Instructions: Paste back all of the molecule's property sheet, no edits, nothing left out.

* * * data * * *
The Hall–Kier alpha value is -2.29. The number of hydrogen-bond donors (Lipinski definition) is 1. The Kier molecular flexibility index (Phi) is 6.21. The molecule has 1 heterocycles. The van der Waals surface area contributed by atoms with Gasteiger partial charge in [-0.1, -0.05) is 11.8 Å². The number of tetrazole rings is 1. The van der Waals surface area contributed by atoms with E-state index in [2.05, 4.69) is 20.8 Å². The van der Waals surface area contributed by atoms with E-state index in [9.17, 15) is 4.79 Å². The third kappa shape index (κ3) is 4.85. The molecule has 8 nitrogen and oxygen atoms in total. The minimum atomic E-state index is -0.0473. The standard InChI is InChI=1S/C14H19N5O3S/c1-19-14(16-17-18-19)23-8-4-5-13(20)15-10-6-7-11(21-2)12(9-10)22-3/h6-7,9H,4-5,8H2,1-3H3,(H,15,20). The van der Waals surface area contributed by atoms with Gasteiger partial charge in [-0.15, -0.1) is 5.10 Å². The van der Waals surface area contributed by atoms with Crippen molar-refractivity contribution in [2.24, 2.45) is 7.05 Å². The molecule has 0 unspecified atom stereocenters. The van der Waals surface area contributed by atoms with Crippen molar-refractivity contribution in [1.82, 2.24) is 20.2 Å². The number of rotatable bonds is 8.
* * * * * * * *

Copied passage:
The Hall–Kier alpha value is -2.29. The number of hydrogen-bond donors (Lipinski definition) is 1. The Kier molecular flexibility index (Phi) is 6.21. The molecule has 1 heterocycles. The van der Waals surface area contributed by atoms with Gasteiger partial charge in [-0.1, -0.05) is 11.8 Å². The number of tetrazole rings is 1. The van der Waals surface area contributed by atoms with E-state index in [2.05, 4.69) is 20.8 Å². The van der Waals surface area contributed by atoms with E-state index in [9.17, 15) is 4.79 Å². The third kappa shape index (κ3) is 4.85. The molecule has 8 nitrogen and oxygen atoms in total. The minimum atomic E-state index is -0.0473. The standard InChI is InChI=1S/C14H19N5O3S/c1-19-14(16-17-18-19)23-8-4-5-13(20)15-10-6-7-11(21-2)12(9-10)22-3/h6-7,9H,4-5,8H2,1-3H3,(H,15,20). The van der Waals surface area contributed by atoms with Gasteiger partial charge in [-0.15, -0.1) is 5.10 Å². The van der Waals surface area contributed by atoms with Crippen molar-refractivity contribution in [2.24, 2.45) is 7.05 Å². The molecule has 0 unspecified atom stereocenters. The van der Waals surface area contributed by atoms with Crippen molar-refractivity contribution in [1.82, 2.24) is 20.2 Å². The number of rotatable bonds is 8.